If you’re looking to book a massage, it can be difficult to know which one to go for. Do you want aromatherapy, deep tissue, holistic, no hands, hot stone, warm bamboo, shells etc, etc? The list is endless! As with other complementary therapies, when you start to look at the options it can become overwhelming and it is easy to become disheartened and confused about what you may need.
I often get calls asking if I offer deep tissue massage or can I do trigger point massage. Technically, yes, I can, but I’m not going to give you a full hour using that technique, so for me to say I do would be mis-selling my product. I offer hot stone massage, but it’s not exclusively hot stones and I have to point out to people that I do check in with my hands from time to time.
What is holistic?
Holistic is a term used by therapists, and increasingly I’ve heard it in the medical profession, to relate to looking at a bigger picture, rather than just a symptom. The Oxford dictionary definition of holistic is “characterized by the treatment of the whole person, taking into account mental and social factors, rather than just the symptoms of a disease” and “characterized by the belief that the parts of something are intimately interconnected and explicable only by reference to the whole”. In all complementary therapies, regardless of modality, we aim to look at you as a person, not just a set of symptoms.
So, what is meant by an holistic massage?
Different therapists may mean different things by their terminology, which doesn’t help you navigate the minefield better, but this is my definition. It’s by no means the right and exclusive definition, but it should help you when you see the term ‘holistic’ and it may encourage you to ask a potential therapist what their definition is.
When I say holistic massage, I use it to define that I am pulling on my toolkit. I am going to look at you as a person, check in with your body and feel what is going on. I’m going to draw on my Swedish massage skills, my trigger point techniques and deep tissue knowledge to work your muscles. I’m going to use some myofascial techniques to help restrictions in your fascia which will be surrounding the muscle and possibly adding to the issue. Things change and evolve, because our bodies respond differently to the last person led on the couch and will respond differently to the last time it was also led on the couch. A holistic massage does not include essential oils, so you won’t have any fragrant aromas – no oil is likely to be used for myofascial techniques, while only a small amount of carrier oil is used to help move the muscle more easily.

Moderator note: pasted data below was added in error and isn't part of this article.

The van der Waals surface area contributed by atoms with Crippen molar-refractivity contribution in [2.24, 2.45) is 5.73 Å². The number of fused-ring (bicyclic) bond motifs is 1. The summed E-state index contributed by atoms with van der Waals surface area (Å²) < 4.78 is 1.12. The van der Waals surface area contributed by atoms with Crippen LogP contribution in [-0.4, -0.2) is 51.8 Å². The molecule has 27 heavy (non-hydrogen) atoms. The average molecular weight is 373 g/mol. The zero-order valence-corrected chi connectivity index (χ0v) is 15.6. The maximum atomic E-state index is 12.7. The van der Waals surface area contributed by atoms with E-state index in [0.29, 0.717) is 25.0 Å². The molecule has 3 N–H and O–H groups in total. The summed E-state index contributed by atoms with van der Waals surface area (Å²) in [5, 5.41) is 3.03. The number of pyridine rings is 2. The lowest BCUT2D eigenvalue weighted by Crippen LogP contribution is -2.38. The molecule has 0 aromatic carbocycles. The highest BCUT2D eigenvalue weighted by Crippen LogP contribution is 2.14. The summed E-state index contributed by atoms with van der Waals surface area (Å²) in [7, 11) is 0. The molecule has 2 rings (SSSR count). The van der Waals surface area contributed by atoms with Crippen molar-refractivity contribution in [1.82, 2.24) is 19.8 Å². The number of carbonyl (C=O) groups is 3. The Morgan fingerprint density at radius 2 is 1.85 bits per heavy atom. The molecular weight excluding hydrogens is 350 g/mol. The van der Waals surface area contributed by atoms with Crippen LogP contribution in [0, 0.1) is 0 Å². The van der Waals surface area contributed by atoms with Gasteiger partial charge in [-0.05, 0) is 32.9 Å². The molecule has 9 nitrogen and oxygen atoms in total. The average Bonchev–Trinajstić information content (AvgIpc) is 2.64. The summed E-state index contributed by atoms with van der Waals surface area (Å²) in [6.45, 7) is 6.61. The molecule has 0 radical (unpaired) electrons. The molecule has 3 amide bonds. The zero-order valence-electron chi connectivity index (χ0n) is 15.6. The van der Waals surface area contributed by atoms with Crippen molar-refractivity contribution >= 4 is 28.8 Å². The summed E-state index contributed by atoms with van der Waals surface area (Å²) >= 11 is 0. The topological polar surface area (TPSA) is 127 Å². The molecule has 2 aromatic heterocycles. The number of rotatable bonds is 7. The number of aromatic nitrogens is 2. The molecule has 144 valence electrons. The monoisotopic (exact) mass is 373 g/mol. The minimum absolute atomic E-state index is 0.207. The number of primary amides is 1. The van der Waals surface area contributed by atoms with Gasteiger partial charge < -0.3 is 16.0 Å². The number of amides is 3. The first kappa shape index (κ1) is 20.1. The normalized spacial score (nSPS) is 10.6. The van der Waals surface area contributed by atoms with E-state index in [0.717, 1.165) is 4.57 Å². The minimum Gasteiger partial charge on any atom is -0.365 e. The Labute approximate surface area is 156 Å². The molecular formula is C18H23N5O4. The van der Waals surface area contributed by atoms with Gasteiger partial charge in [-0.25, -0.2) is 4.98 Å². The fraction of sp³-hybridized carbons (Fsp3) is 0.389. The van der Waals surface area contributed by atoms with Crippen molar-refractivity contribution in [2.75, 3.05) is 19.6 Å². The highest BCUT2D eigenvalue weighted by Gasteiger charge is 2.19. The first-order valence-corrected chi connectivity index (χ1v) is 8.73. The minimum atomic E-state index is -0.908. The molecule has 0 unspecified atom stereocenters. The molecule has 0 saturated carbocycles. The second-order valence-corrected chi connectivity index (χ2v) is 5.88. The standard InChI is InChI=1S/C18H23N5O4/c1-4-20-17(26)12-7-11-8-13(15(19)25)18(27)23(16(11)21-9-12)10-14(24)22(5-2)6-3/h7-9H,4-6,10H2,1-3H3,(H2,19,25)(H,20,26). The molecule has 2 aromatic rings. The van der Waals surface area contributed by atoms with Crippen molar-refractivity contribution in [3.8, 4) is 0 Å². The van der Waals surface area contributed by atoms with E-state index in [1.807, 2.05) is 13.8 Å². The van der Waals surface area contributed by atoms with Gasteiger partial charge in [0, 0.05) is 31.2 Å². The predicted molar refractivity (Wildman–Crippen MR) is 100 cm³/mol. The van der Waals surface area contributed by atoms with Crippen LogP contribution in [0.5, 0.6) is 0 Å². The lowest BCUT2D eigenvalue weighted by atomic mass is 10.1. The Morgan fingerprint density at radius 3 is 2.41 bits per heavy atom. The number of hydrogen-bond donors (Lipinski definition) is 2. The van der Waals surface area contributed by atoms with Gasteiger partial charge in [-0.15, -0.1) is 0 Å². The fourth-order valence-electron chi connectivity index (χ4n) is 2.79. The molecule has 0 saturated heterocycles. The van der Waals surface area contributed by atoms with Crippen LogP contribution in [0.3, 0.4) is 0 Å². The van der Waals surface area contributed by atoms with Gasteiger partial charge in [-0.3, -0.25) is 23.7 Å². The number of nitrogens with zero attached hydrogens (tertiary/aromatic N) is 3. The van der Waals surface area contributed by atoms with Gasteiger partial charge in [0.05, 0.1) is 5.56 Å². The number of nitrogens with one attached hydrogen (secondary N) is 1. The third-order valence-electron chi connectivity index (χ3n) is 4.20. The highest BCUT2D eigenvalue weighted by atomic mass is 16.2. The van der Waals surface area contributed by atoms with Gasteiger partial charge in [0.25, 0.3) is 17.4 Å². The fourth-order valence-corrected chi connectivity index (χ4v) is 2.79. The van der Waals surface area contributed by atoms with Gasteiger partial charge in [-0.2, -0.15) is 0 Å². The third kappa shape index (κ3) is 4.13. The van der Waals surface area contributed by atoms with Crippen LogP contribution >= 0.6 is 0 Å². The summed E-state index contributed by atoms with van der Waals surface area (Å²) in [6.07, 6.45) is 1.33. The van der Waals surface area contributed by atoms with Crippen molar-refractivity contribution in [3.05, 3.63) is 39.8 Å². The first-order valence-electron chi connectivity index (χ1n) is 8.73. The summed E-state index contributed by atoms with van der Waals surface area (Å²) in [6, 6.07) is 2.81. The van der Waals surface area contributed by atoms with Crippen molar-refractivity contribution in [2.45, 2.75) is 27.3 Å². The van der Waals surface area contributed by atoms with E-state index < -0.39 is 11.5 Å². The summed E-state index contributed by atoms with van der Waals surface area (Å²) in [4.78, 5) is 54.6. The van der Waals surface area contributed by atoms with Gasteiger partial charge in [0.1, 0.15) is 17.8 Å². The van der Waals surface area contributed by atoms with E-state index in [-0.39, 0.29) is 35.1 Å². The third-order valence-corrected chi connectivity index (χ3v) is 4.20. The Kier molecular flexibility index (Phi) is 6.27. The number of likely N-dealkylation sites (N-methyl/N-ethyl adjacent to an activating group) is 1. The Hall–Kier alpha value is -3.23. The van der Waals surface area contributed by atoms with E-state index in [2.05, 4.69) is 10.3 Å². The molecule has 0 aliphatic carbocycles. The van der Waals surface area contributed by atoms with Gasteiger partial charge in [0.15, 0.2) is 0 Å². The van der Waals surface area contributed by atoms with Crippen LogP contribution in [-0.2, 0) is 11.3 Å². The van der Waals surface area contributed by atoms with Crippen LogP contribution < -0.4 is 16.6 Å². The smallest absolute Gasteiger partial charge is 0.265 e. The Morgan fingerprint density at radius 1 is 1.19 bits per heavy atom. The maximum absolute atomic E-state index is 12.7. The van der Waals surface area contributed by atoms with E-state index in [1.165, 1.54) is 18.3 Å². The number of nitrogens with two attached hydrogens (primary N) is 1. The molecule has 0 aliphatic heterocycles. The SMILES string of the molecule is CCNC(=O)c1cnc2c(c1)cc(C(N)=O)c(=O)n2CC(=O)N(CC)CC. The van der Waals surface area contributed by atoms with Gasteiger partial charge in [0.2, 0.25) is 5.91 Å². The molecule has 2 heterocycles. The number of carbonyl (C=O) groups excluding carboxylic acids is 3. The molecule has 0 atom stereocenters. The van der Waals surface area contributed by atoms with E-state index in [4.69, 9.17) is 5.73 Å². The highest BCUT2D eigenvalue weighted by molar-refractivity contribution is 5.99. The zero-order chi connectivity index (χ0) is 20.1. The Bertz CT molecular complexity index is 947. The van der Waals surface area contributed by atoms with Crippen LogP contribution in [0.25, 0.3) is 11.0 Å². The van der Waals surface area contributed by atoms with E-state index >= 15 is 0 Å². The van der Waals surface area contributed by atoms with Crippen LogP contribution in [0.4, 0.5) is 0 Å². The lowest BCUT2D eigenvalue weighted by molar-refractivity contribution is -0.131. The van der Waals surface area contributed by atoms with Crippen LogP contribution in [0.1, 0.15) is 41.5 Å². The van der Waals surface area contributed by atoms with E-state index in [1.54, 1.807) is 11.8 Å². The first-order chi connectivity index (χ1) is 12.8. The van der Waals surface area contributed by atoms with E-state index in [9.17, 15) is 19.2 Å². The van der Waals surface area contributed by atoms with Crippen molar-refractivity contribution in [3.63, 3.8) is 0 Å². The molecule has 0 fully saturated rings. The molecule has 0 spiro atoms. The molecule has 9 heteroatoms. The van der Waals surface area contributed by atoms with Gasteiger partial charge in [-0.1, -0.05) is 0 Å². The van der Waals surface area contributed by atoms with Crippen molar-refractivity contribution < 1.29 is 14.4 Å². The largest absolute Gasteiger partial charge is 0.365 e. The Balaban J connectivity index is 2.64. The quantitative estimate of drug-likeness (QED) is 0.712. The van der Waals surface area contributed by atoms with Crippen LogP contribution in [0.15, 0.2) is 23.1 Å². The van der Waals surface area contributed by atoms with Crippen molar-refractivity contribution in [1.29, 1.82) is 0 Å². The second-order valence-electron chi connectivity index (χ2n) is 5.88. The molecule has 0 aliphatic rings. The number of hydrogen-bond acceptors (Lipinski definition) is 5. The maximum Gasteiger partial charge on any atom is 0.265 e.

I often describe massages like working through the layers of an onion. If the issue is a chronic one we may not get through the layers very quickly, as your body will dictate how quickly or slowly we make progress. Holistic massage is trying to work with your body where you should be feel an ooh type of pain, as the restrictions release, rather than an ouch of it being too deep. It’s being mindful of your body and how it would like to be treated, using the different techniques to obtain the best outcome during that particular session.
So, the next time you’re wondering what type of massage to think about, maybe check out the different massages available and maybe think about using one which isn’t exclusively using one technique.
Louise is an holistic therapist who owns Therapy Centre, Bristol BS14 9HB, a clinic offering a range of holistic and beauty therapies. Louise offers reflexology, aromatherapy, holistic massage, Indian head massage, reiki, baby massage and story massage. She is a mum of two boys and when she is not working she enjoys getting outdoors with her family. For further information about Louise, visit louise-morgan.co.uk.